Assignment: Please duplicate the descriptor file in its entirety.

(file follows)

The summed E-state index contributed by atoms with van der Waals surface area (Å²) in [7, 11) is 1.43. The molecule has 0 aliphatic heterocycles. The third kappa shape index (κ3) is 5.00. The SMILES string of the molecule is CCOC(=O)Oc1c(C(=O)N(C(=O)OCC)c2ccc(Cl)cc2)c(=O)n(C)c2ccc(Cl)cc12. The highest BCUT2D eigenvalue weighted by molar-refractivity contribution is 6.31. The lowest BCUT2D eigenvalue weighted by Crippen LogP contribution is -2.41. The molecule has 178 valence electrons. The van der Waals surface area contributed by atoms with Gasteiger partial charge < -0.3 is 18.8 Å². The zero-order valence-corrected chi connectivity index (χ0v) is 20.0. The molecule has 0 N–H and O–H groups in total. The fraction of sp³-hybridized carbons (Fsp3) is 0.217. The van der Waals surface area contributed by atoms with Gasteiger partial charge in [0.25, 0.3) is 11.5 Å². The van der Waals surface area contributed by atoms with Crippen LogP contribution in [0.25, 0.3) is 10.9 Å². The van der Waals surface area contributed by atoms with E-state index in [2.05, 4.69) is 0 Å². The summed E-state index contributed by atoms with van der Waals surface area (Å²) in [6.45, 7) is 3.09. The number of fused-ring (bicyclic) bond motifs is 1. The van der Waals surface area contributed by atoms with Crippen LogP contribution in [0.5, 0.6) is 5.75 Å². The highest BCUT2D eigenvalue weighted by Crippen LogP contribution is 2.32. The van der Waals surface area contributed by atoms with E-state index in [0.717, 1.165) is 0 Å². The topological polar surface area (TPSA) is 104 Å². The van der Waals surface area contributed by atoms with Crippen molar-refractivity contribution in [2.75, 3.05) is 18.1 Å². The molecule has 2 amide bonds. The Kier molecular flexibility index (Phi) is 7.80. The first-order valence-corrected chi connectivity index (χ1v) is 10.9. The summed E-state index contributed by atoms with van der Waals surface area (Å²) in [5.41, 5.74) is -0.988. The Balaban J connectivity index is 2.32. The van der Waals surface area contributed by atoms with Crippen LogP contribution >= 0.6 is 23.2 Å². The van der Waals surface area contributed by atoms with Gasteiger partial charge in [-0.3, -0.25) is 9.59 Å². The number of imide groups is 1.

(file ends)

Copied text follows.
The summed E-state index contributed by atoms with van der Waals surface area (Å²) in [7, 11) is 1.43. The molecule has 0 aliphatic heterocycles. The third kappa shape index (κ3) is 5.00. The SMILES string of the molecule is CCOC(=O)Oc1c(C(=O)N(C(=O)OCC)c2ccc(Cl)cc2)c(=O)n(C)c2ccc(Cl)cc12. The highest BCUT2D eigenvalue weighted by molar-refractivity contribution is 6.31. The lowest BCUT2D eigenvalue weighted by Crippen LogP contribution is -2.41. The molecule has 178 valence electrons. The van der Waals surface area contributed by atoms with Gasteiger partial charge < -0.3 is 18.8 Å². The zero-order valence-corrected chi connectivity index (χ0v) is 20.0. The molecule has 0 N–H and O–H groups in total. The fraction of sp³-hybridized carbons (Fsp3) is 0.217. The van der Waals surface area contributed by atoms with Gasteiger partial charge in [0.25, 0.3) is 11.5 Å². The van der Waals surface area contributed by atoms with Crippen LogP contribution in [0.25, 0.3) is 10.9 Å². The van der Waals surface area contributed by atoms with E-state index in [2.05, 4.69) is 0 Å². The summed E-state index contributed by atoms with van der Waals surface area (Å²) in [6.45, 7) is 3.09. The number of fused-ring (bicyclic) bond motifs is 1. The van der Waals surface area contributed by atoms with Crippen LogP contribution in [0.5, 0.6) is 5.75 Å². The highest BCUT2D eigenvalue weighted by Crippen LogP contribution is 2.32. The van der Waals surface area contributed by atoms with E-state index in [0.717, 1.165) is 0 Å². The topological polar surface area (TPSA) is 104 Å². The van der Waals surface area contributed by atoms with Crippen molar-refractivity contribution in [2.75, 3.05) is 18.1 Å². The molecule has 2 amide bonds. The Kier molecular flexibility index (Phi) is 7.80. The first-order valence-corrected chi connectivity index (χ1v) is 10.9. The summed E-state index contributed by atoms with van der Waals surface area (Å²) in [5.41, 5.74) is -0.988. The Balaban J connectivity index is 2.32. The van der Waals surface area contributed by atoms with Crippen LogP contribution >= 0.6 is 23.2 Å². The van der Waals surface area contributed by atoms with Gasteiger partial charge in [-0.3, -0.25) is 9.59 Å². The number of imide groups is 1.